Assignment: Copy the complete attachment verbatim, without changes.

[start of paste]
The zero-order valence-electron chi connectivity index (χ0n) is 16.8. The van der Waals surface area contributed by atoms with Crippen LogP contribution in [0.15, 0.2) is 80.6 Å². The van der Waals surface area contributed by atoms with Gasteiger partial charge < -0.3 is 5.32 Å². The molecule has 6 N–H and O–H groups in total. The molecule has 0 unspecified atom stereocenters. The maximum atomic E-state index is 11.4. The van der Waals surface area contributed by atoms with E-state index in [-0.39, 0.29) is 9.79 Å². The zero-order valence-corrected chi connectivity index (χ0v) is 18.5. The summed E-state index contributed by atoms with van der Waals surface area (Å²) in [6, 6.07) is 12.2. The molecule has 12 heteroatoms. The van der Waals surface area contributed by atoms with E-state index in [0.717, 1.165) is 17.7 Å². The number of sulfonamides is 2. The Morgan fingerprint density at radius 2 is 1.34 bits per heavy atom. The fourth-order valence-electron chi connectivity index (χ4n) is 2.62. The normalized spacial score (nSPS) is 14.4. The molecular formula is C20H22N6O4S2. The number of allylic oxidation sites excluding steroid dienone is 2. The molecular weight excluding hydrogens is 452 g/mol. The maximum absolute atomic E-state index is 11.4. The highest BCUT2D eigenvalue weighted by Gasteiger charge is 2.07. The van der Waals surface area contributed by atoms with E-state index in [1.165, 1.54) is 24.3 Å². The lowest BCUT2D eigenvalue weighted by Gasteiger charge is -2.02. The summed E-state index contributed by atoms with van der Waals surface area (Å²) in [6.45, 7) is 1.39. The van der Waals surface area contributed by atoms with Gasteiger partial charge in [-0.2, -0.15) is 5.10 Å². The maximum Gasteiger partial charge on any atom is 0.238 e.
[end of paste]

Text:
The zero-order valence-electron chi connectivity index (χ0n) is 16.8. The van der Waals surface area contributed by atoms with Crippen LogP contribution in [0.15, 0.2) is 80.6 Å². The van der Waals surface area contributed by atoms with Gasteiger partial charge < -0.3 is 5.32 Å². The molecule has 6 N–H and O–H groups in total. The molecule has 0 unspecified atom stereocenters. The maximum atomic E-state index is 11.4. The van der Waals surface area contributed by atoms with E-state index in [-0.39, 0.29) is 9.79 Å². The zero-order valence-corrected chi connectivity index (χ0v) is 18.5. The summed E-state index contributed by atoms with van der Waals surface area (Å²) in [6, 6.07) is 12.2. The molecule has 12 heteroatoms. The van der Waals surface area contributed by atoms with E-state index in [0.717, 1.165) is 17.7 Å². The number of sulfonamides is 2. The Morgan fingerprint density at radius 2 is 1.34 bits per heavy atom. The fourth-order valence-electron chi connectivity index (χ4n) is 2.62. The normalized spacial score (nSPS) is 14.4. The molecular formula is C20H22N6O4S2. The number of allylic oxidation sites excluding steroid dienone is 2. The molecular weight excluding hydrogens is 452 g/mol. The maximum absolute atomic E-state index is 11.4. The highest BCUT2D eigenvalue weighted by Gasteiger charge is 2.07. The van der Waals surface area contributed by atoms with E-state index in [1.165, 1.54) is 24.3 Å². The lowest BCUT2D eigenvalue weighted by Gasteiger charge is -2.02. The summed E-state index contributed by atoms with van der Waals surface area (Å²) in [6.45, 7) is 1.39. The van der Waals surface area contributed by atoms with Gasteiger partial charge in [-0.2, -0.15) is 5.10 Å². The maximum Gasteiger partial charge on any atom is 0.238 e.